Posts Tagged ‘fish’
|27 October , 2011|
“Scientific paper, after scientific paper that I read all seem to present the simple statement – that our oceans are dying and we are killing them. The oceans are the life force that keeps our planet alive – yet it has been predicted that we will have wiped out all the life in the oceans by 2049. This is within my lifetime – and this is just one of those things which keeps me awake at night. I wonder: Do we have a plan B? What shall we humans do, once we fish the last fish?” Georgia Laughton
In February 2011, Georgia went to Taiji Japan for a month to photograph the annual 6 month-long dolphin slaughters. Planning to return in September 2011, the day prior to her arrival back in Kii Katsurra, a typhoon struck this area – with a death tally of more than one hundred people. With the town in crisis, a plan B for her time in Japan was launched – and time was spent in Tokyo exploring and photographing the fish market there.
Do we have a plan B? is graphic and confronting images of Georgia’s exploration of fish markets in during her visits to Japan – and she poses the question: Do we have a plan B for when we kill the ocean?
Do we have a Plan B? is showing at one hundredth gallery between 26 October and 6 November.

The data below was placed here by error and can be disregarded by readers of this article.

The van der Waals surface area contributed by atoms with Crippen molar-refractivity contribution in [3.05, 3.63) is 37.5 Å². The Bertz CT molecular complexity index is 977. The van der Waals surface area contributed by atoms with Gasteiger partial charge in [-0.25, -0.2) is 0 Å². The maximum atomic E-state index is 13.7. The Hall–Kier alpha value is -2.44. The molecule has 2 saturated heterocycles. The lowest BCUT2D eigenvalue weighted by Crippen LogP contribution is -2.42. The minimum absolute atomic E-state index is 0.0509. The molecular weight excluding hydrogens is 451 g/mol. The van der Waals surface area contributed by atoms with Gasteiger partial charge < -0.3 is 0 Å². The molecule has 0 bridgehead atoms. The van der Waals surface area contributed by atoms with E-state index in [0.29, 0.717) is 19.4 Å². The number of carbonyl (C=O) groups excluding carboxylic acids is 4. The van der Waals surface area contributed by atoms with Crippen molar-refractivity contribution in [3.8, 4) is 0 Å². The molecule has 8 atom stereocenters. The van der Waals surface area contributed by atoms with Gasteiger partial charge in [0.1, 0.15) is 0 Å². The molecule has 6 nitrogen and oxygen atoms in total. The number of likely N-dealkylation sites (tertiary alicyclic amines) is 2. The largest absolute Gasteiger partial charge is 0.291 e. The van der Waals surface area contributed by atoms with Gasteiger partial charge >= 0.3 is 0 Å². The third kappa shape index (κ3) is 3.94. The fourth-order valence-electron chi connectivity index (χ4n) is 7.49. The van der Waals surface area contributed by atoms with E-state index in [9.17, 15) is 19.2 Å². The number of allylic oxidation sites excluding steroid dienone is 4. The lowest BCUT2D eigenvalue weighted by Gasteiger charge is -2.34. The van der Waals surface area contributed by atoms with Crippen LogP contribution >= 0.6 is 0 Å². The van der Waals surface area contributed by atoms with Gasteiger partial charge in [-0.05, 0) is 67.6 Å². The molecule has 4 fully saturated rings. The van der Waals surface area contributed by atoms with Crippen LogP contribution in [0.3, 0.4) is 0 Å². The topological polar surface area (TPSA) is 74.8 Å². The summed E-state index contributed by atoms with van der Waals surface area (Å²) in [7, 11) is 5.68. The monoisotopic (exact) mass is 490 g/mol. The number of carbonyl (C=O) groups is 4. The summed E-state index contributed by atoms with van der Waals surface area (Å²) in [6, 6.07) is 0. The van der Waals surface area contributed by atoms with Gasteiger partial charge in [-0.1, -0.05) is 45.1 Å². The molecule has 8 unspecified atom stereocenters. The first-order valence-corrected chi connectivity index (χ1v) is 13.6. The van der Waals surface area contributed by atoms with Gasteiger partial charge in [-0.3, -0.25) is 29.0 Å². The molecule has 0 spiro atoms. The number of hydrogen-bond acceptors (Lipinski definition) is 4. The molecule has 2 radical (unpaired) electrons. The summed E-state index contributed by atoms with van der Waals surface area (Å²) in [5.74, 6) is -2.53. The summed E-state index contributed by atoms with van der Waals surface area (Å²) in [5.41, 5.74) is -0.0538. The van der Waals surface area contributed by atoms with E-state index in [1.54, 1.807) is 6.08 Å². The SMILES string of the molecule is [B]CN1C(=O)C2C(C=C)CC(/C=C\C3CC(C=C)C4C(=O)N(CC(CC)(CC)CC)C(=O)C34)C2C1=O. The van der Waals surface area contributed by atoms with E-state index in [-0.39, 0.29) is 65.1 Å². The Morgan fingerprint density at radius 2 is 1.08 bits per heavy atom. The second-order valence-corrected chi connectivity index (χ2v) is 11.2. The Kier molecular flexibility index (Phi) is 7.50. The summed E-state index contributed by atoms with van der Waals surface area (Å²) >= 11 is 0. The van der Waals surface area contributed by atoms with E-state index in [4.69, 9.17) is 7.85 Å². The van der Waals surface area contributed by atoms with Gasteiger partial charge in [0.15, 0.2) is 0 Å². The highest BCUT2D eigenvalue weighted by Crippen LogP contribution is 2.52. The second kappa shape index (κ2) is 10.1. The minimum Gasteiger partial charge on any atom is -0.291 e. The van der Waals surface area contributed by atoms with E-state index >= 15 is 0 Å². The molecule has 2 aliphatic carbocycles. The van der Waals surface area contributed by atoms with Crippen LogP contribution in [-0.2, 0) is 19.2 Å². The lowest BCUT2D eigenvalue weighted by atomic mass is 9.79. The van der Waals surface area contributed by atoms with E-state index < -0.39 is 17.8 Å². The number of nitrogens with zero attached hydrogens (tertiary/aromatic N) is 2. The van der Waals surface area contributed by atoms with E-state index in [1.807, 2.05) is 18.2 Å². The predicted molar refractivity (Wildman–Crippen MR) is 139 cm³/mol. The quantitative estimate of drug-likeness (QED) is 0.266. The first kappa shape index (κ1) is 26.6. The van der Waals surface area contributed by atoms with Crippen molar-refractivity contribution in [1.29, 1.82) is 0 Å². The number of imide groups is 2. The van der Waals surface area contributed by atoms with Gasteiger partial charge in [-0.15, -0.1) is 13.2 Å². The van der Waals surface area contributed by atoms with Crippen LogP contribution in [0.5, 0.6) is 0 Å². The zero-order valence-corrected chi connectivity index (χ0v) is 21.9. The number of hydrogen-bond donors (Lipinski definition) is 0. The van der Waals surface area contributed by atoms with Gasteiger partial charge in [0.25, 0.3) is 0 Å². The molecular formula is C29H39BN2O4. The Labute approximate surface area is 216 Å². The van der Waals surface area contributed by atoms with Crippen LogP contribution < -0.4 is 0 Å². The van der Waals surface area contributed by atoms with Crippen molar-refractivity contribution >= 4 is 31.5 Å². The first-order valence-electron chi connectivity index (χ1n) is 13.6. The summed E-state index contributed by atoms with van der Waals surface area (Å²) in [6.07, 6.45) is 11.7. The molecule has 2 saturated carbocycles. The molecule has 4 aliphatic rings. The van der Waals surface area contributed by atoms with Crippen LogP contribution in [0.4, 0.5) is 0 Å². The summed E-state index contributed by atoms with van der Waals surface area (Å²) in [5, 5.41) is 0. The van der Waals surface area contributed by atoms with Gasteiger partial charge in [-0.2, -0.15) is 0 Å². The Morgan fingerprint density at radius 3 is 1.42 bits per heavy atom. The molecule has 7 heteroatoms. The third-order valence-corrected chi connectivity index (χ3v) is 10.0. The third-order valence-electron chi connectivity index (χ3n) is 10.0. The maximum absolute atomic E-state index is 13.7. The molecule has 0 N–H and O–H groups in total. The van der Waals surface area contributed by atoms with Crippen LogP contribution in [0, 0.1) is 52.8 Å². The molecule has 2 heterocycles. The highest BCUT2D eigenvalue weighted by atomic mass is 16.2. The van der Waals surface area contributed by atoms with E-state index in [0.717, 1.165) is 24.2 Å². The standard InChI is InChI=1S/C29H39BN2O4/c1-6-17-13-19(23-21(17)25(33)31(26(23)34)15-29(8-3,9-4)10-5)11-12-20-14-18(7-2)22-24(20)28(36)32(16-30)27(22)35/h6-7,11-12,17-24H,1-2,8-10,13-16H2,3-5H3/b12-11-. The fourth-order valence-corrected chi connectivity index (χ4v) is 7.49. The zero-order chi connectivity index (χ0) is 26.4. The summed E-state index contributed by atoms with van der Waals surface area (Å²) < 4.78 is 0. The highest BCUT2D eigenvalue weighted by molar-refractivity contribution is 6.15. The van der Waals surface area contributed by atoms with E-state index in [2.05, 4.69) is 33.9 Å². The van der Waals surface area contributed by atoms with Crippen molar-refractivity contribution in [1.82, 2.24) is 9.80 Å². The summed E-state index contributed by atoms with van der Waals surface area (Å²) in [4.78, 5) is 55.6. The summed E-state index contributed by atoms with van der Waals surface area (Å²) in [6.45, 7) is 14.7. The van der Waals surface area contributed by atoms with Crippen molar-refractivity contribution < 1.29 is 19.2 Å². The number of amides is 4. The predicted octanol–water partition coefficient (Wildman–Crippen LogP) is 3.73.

Opening night October 27, 6:30pm
one hundredth gallery is located at 49 Porter Street Prahran (between greville and commercial) and is open Wednesday – Friday 11-7 and Saturday – Sunday 12-5.
Aquaponics is the integration of fish and hydroponic plant production in a circular system,where nutrient-rich water is removed from the fish tank to grow plants, which, once cleansed by the plants, reticulates back to the fish culture where the cycle begins again.
Aquaponic systems thus provide a closed resource loop that conserves both organic matter and water. They are designed for both commercial and domestic use existing at different scales and are able to provide enough fresh fish and greens to feed a family or more each year. Examples of aquaponic production in Melbourne include the semi-commercial trial aquaponic system at CERES Community Environment Park and various household systems able which are purchased from various suppliers.
This is from “Social Innovations in Victorian Food Systems”, case studies by Ferne Edwards.